Definition of ravaged in English:

ravaged

adjective

  • 1Severely damaged; devastated.

    ‘he hopes to visit his ravaged homeland’
    • ‘From the 450s onward, Pericles rebuilt the city of Athens, a city ravaged by years of wars with the Persians.’
    • ‘Councillor Colin Tandy spoke about various river sites which have been completely ravaged by vandals.’
    • ‘What they did was to start Women for Women International, a nonprofit group focused on empowering women whose countries were ravaged by war.’
    • ‘Rain brought renewed fears of mudslides in areas ravaged by wildfires last year.’
    • ‘Every few minutes I think of Cuba about to be ravaged by Hurrican Ivan.’
    • ‘Their country too was ravaged by war, by 35 years of Japanese imperialist occupation.’
    • ‘The small craft shivers within a pyrotechnic display of ravaged primary particles.’
    • ‘A circular shape always either emerges from or sinks into a ravaged surface.’
    • ‘We are in a ravaged city, look out the window.’
    • ‘In 1918 the world had been ravaged by the First World War.’
    • ‘Last year, on the back of two years of drought, Margaret's orchard was ravaged by severe frosts.’
    • ‘In those days, Europe was periodically ravaged by plagues.’
    • ‘Residents who did evacuate, like Patrick Pollard, struggled to move around the ravaged areas.’
    • ‘Suddenly, Jack's trees (four in total) are ravaged by aphids.’
    • ‘Mr Bush is expected to visit the ravaged Gulf Coast region, perhaps on Saturday.’
    • ‘A pregnant woman told today of the devastating moment she returned home to find her York flat ravaged by fire.’
    • ‘Early 20 th-century photographs show a ravaged landscape.’
    • ‘For three years, their homeland, already ravaged by a decade-long civil war, has suffered a catastrophic drought.’
    • ‘The hardships of life inside mobile homes, which are being slowly ravaged by the salty sea air, seem to energise rather than depress the residents.’
    • ‘There are also anti-Taliban fighters from the Hazara ethnic minority who control parts of the exquisite, ravaged Bamiyan valley.’
    1. 1.1 (of a person) disfigured by age or illness.
      ‘the sad tales and ravaged faces of the cancer victims’
      • ‘Many widows in developing countries, in areas of conflict or in communities ravaged by HIV / AIDS are young or middle-aged.’
      • ‘For those whose bodies have been ravaged by the infection, the disease's effects are life long.’
      • ‘He lived in Glasgow, a city ravaged by the effects of that particular drug.’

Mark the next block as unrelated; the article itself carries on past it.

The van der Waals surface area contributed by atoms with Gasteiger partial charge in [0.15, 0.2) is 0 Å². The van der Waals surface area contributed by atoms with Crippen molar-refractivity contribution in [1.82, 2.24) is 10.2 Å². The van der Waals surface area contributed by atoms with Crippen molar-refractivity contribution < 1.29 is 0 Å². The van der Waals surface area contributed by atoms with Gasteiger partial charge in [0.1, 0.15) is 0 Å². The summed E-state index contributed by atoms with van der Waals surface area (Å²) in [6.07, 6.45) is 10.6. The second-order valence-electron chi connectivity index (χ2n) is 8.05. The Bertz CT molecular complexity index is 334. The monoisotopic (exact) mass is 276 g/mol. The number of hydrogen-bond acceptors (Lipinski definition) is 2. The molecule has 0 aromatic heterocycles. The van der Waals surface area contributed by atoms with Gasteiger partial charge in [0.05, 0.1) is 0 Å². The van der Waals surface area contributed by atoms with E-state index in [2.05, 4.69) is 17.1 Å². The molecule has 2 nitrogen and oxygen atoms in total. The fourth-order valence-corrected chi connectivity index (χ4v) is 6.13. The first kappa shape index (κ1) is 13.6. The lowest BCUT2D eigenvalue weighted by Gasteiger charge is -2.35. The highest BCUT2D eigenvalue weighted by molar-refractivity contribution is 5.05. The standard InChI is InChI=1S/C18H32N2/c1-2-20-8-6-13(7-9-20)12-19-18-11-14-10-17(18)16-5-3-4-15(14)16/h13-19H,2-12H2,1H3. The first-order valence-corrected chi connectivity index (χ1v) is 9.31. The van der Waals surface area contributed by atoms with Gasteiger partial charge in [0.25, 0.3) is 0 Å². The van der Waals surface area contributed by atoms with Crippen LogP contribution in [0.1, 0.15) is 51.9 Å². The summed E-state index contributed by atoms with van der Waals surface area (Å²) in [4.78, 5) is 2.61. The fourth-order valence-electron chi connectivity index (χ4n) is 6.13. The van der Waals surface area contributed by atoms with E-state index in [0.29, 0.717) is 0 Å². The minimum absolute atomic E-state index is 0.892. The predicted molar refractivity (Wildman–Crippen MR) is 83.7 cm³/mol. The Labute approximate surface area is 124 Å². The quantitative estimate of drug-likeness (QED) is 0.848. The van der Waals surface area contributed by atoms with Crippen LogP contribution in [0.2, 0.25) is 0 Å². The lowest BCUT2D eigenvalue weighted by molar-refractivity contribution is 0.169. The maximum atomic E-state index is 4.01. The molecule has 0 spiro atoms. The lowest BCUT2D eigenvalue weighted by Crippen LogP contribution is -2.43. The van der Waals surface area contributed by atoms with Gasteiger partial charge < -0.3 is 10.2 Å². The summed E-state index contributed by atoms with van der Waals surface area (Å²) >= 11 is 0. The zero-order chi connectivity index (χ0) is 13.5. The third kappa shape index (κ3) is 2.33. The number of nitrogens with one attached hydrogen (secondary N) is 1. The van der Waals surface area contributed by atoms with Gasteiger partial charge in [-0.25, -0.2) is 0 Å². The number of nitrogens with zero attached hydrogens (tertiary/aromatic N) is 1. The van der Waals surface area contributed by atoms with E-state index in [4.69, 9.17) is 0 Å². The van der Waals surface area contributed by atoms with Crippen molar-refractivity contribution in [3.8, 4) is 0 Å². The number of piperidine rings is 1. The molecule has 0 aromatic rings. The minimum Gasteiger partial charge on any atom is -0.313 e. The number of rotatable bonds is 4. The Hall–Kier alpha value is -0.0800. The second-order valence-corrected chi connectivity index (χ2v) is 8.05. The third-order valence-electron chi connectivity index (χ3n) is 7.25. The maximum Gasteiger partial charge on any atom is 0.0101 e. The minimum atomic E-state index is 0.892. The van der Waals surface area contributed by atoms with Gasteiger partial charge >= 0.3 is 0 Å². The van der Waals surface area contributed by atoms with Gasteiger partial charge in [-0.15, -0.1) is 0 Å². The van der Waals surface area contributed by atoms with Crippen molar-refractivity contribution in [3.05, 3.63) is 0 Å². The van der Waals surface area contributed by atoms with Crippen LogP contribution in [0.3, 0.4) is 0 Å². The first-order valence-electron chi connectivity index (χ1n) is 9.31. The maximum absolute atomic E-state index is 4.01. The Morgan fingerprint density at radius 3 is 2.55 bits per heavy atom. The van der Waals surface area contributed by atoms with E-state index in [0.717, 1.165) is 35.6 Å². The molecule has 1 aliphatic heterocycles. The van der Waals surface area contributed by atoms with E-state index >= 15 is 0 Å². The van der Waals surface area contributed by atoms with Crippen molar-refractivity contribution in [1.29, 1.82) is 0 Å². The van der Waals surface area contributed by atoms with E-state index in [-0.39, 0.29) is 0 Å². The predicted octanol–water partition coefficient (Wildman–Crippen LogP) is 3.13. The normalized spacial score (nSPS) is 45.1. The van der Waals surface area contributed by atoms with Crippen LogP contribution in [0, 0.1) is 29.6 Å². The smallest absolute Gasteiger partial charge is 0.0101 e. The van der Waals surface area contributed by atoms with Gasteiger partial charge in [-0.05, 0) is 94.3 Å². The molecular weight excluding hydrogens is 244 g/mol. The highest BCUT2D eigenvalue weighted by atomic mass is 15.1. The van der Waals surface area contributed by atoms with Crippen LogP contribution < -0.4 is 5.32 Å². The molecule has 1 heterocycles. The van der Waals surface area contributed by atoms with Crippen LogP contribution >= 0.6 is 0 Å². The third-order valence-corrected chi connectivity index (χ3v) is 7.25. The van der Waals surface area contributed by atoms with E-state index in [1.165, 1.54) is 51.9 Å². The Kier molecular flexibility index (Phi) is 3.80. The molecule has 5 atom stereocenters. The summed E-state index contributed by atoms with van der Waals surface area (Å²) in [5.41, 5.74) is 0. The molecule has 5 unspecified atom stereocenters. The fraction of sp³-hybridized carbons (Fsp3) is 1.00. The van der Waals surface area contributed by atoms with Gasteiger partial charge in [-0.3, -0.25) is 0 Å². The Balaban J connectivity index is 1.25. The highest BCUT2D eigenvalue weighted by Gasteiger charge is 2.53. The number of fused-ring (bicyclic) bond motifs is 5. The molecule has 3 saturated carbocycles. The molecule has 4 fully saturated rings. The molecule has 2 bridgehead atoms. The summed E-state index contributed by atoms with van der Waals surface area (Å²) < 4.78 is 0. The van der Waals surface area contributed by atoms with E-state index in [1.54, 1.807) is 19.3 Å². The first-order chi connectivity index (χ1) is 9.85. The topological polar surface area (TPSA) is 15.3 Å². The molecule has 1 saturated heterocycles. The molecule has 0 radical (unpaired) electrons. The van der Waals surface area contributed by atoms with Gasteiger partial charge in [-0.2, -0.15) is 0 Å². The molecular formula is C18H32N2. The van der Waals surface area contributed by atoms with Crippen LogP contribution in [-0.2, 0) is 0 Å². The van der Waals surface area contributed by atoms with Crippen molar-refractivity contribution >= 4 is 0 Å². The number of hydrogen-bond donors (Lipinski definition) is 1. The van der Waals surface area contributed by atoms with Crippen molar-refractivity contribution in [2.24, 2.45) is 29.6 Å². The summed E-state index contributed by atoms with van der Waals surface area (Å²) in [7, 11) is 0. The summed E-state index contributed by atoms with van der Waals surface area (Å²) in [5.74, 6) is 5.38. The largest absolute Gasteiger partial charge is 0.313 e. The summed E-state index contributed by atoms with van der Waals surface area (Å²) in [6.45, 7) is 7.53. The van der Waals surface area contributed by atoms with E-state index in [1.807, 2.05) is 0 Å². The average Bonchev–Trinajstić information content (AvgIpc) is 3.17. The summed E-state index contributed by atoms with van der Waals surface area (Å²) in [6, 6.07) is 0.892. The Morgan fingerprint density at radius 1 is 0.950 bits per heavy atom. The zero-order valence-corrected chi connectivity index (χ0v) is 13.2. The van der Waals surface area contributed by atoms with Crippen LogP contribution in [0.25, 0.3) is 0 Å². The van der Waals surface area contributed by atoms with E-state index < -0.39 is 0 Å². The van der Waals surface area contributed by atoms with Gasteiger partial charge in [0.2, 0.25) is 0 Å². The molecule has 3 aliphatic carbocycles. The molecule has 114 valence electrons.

• ‘Police interviewed the mother and photographed the boy's ravaged body.’
      • ‘Today at the supermarket I noticed a woman whose skin looked ravaged by the sun.’
      • ‘In Cambodia, the lights of an operating theatre illuminate a body that has been ravaged by a landmine.’
      • ‘A population ravaged by disease retards economic development substantially, making it very difficult for the government to preserve domestic tranquillity.’
      • ‘His body had been ravaged by the drugs.’
      • ‘In his art Francis Bacon found beauty in unspeakable horror; his paintings of ravaged, bloodied bodies exposed our mortality.’
      • ‘The face that stared back at her was ravaged, bewildered, numb.’
      • ‘In 1925, Nome, Alaska, was ravaged by a diphtheria epidemic.’
      • ‘She had eight operations in less than a month to remove the ravaged tissue and prevent the disease from spreading further.’
      • ‘I pushed my famished, ravaged body onwards.’
      • ‘One part of me agrees, yes that in a completely hopeless case, ravaged by pain, this might be the merciful thing to do.’
      • ‘By his 40's, he had turned into a ravaged scarecrow, unrepentant about the trail of sorrow he had left behind.’
      • ‘In Oshakati, northern Namibia, we are being ravaged by HIV.’
      • ‘Keeping alive 55 year olds ravaged by a lifetime of poverty is much less cost effective than removing children from poverty.’
      • ‘Great in the summer as protectors, they're even better into the fall and winter to revives hair that's been ravaged by surf and sun.’
      • ‘Vassell's recent career has been ravaged by injury.’
      • ‘Images of John Paul II have shown him gaunt, pained and ravaged by Parkinson's disease and arthritis.’

Pronunciation:

ravaged

/ˈravijd/